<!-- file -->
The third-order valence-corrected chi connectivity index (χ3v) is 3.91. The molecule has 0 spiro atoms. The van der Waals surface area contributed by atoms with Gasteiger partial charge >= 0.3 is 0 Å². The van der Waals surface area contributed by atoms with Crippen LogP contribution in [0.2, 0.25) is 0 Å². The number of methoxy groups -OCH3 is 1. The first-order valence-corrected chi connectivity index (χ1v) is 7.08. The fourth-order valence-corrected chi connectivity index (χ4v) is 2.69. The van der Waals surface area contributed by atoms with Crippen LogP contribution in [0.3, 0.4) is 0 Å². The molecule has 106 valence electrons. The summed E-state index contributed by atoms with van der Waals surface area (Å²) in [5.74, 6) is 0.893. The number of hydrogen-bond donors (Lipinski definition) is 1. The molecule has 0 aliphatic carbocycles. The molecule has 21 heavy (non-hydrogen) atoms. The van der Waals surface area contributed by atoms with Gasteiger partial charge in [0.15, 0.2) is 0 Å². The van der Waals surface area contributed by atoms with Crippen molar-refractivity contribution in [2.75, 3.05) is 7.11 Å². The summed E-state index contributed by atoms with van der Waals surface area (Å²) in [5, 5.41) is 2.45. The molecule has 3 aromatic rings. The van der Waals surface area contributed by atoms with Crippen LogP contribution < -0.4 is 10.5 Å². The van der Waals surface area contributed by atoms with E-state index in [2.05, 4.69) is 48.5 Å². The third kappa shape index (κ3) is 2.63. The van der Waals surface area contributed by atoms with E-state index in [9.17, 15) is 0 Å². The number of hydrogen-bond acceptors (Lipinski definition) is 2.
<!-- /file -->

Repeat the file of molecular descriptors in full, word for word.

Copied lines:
The third-order valence-corrected chi connectivity index (χ3v) is 3.91. The molecule has 0 spiro atoms. The van der Waals surface area contributed by atoms with Gasteiger partial charge >= 0.3 is 0 Å². The van der Waals surface area contributed by atoms with Crippen LogP contribution in [0.2, 0.25) is 0 Å². The number of methoxy groups -OCH3 is 1. The first-order valence-corrected chi connectivity index (χ1v) is 7.08. The fourth-order valence-corrected chi connectivity index (χ4v) is 2.69. The van der Waals surface area contributed by atoms with Crippen LogP contribution in [0.3, 0.4) is 0 Å². The molecule has 106 valence electrons. The summed E-state index contributed by atoms with van der Waals surface area (Å²) in [5.74, 6) is 0.893. The number of hydrogen-bond donors (Lipinski definition) is 1. The molecule has 0 aliphatic carbocycles. The molecule has 21 heavy (non-hydrogen) atoms. The van der Waals surface area contributed by atoms with Gasteiger partial charge in [0.15, 0.2) is 0 Å². The van der Waals surface area contributed by atoms with Crippen molar-refractivity contribution in [2.75, 3.05) is 7.11 Å². The summed E-state index contributed by atoms with van der Waals surface area (Å²) in [5, 5.41) is 2.45. The molecule has 3 aromatic rings. The van der Waals surface area contributed by atoms with Crippen LogP contribution < -0.4 is 10.5 Å². The van der Waals surface area contributed by atoms with E-state index in [2.05, 4.69) is 48.5 Å². The third kappa shape index (κ3) is 2.63. The van der Waals surface area contributed by atoms with E-state index in [9.17, 15) is 0 Å². The number of hydrogen-bond acceptors (Lipinski definition) is 2.